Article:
Tag Archives: African Americans

How the Census Changed America

1 May

 

The inventor Herman Hollerith devised a punch-card system to record census information. His invention transformed data-processing technology. Photograph by American Stock Archive / Archive Photos / Getty

In April, the Supreme Court began to hear arguments about one of the central requirements of the Constitution. It’s right there, in Article I, Section 2, clause 3: For a government of the people to function, the people must be counted. The Founders wanted an “enumeration” to occur within three years of the first meeting of Congress, and then “within every subsequent Term of ten Years, in such Manner as they shall by Law direct.” A census, in other words.

So begins Ted Widmer’s brief consideration of some of the history of the U.S. Census. While he rightly notes the partial exclusion of African Americans for much of this history, he fails to note the even longer exclusion of most American Indians. Indians were not declared U.S. citizens until an act of Congress in 1924.

You may read Widmer’s entire New Yorker article here.

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17 Dec

December is a month of holidays and festivities that bring families and friends together to celebrate their good fortune and look forward to the year ahead. For the enslaved couple William and Ellen Craft, the month of December 1848 promised more reason to celebrate than any they’d ever experienced. The potential was uncertain, however, and fraught with peril. After years of careful planning and preparation, this was the optimal time, they decided, to implement their plan to gain their freedom.

A search of all of the documents in the Library of Congress would be unlikely to yield a scheme for freedom more intriguing and daring than the Christmas escape strategy of the Crafts. Even though theirs is heralded as one of the most brilliant escapes from slavery in American history, it’s far less well known than the exploits of Harriet Tubman, Frederick Douglass or Josiah Henson.

The Crafts’ ingenious plan is documented in their 1860 narrative, “Running a Thousand Miles for Freedom; or, The Escape of William and Ellen Craft from Slavery.” The Library holds four different reprints of the account.

So begins an intriguing Library of Congress post by Lavonda Kay Broadnax. You may read the entire post here.

One Hundred Years Ago, the Harlem Hellfighters Bravely Led the U.S. Into WWI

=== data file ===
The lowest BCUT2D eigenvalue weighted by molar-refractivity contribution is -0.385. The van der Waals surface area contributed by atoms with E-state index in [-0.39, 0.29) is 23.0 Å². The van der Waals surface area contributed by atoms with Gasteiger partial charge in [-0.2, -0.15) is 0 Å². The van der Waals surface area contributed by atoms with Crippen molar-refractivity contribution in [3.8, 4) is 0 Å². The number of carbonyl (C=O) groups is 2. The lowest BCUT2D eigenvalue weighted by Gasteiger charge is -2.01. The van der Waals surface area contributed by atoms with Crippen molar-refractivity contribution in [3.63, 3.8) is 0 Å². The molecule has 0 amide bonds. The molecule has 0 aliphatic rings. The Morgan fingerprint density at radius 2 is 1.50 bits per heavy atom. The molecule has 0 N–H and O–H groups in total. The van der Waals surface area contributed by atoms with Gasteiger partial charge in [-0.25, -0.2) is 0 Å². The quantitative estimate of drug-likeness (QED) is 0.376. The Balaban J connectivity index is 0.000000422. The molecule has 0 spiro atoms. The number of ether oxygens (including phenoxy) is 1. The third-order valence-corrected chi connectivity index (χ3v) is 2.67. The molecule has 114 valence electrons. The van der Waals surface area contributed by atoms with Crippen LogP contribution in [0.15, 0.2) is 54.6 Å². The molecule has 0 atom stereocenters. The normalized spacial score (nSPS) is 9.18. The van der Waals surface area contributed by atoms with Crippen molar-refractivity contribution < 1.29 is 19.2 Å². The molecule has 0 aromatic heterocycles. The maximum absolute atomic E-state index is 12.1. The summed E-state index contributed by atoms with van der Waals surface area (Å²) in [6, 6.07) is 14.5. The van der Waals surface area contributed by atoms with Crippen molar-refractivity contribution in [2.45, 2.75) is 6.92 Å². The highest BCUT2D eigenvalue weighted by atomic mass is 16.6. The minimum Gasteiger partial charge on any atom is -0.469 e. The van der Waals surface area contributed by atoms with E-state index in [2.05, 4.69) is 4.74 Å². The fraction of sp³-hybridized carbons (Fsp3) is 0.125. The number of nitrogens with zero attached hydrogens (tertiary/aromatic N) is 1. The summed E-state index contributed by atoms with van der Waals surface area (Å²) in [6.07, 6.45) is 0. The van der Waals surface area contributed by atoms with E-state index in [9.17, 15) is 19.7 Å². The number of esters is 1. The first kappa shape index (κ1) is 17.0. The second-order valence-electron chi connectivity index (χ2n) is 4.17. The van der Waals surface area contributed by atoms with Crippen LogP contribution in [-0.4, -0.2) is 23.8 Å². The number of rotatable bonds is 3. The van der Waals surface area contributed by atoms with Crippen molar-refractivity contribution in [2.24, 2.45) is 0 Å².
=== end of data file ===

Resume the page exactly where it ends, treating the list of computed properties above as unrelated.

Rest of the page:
14 May

Members of the 369th [African American] Infantry

Private Henry Johnson of Albany, New York, held tight his French Lebel rifle and stared into the darkness of no-man’s-land, listening for German raiders. Beyond the parapet, he could make out shapes and shadows under the waning moon.

Johnson was a 25-year-old railroad baggage porter, the son of North Carolina tobacco farmers. Under French command, he manned the front line of the Great War about 115 miles east of Paris on the early morning of May 15, 1918.

He heard a sound and turned to his partner in their tiny observation post, Needham Roberts, who gestured toward the direction of the noise. They heard it again: the snip of barbed wire being cut.

So begins Erick Trickey’s concise story of the 369th Infantry Regiment, known as the Harlem Hellfighters. You may read the entire centennial post at Smithsonian.com here.

Rare Photo of Harriet Tubman Preserved for Future Generations

6 Mar

A remarkable photo album brought two major institutions together to restore and preserve an important piece of American history. Today, the album is available for the first time online.

The small, leather-bound album shows the signs of its age: broken in places, barely holding together in others, scuffed but somehow still elegant after a century and a half of use.

If time has taken a toll on the album, the photographs inside—placed there by a school teacher so long ago—are timeless and extraordinary.

Tucked into the album’s last page is a previously unknown photo of one of American history’s great figures: abolitionist Harriet Tubman, in what’s believed to be the earliest photo of her in existence.